Mount Arbel

I'm not much of a hiker but I would have walked the trail this time had it not been for my sprained ankle (that I am still pampering!). The hike through Har Arbel, the Arbel mountain is worthwhile and appropriate for every age. As with most places in Israel even hiking trails have a wheelchair accessible path. Fortunately there's a little kiosk at the entrance where "tembelim" (fools) like me can purchase the hat they forgot to bring. I purchased a lovely "kova tembel" (fools hat) that was perfect for the hike!

I managed to walk at least to a few choice lookout points which were simply breathtaking - - and I nearly lost my breath just taking a peek over the cliffs!






Upon your return when you're all hot and sweaty you will find water faucets for refills, washing up and even for cleaning your feet.



Israel is wonderful about preserving the land and nature. This spot is one example of how much Israeli's love this land. Click on this link to learn more about the Arbel Nature Reserve (they also have some fabulous photos).

The history of the Arbel region is fascinating. Here is a tidbit from Wikipedia (click on this link to learn more):

Nearby are the ruins of an ancient Jewish settlement with a synagogue from the fourth century CE with pews and columns.

Dug into the mountain itself are a number of cave dwellings, expanded from natural caves. There are documented Jewish cliff dwellings dating back to the Second Temple period in the area. The extant fortification walls protecting some of these caves are from the 17th century and were built by Ali Bek, son of the Druze emir Fakhr ad-Din al-Ma'aniJosephus writes about how Herod the Great, with the help of Roman soldiers, defeated some of the last rebels who supported the Hasmonean king Antigonus and had taken refuge in the cliffs of Mt Arbel.

It is also Josephus who, writing about himself in the third person, tells us about his deeds at the beginning of the First Jewish–Roman War in the year 66 CE:"Moreover, he [Josephus] built walls about the caves near the lake of Gennesar, which places lay in the lower Galilee".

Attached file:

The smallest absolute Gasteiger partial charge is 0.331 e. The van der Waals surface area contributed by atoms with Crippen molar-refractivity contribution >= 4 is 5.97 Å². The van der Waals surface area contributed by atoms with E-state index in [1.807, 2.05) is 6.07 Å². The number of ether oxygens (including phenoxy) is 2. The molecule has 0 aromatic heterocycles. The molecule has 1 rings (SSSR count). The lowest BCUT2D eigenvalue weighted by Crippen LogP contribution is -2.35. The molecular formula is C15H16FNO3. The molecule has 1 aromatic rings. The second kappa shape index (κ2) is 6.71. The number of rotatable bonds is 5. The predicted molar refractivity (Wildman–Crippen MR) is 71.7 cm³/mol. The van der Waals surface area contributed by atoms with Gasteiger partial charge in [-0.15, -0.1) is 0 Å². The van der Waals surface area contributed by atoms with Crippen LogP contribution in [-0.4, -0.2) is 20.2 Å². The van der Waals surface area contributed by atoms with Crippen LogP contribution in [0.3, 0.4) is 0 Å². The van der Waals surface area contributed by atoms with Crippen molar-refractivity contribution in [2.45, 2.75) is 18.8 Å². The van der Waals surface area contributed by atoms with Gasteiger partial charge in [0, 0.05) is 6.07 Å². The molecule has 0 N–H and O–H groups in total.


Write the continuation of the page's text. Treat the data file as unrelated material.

The caves on the steep northern side were reused in the Ottoman period by the Druze Ma'ani dynasty to create the cave castleknown as Qal'at Ibn Ma'an.


Sadly I was not able to visit the fortress, caves (my family noted that cows were there in the caves!!!) and the remains of the ancient temple but I enjoyed the bit of hike that I did - especially the beautiful views, the flowers peeping out from the crevices in the rocks, the butterflies flitting around them, and even a little bird in the pathway.



































Finally, as I waited for my family to return from the extended hike, I had a chance to read more about the site. It intrigued me to learn that Romans rigged up a contraption with which they were able to overcome the warriors and finally conquer the area. They built a cage-like structure on which their soldiers stood armed with bows and flaming arrows, the weaponry of the time. The structure was then lowered slowly to the cave entrances. The Romans shot their bows and flaming arrows into the caves and at the warriors who ended up being trapped thus losing the battles. 





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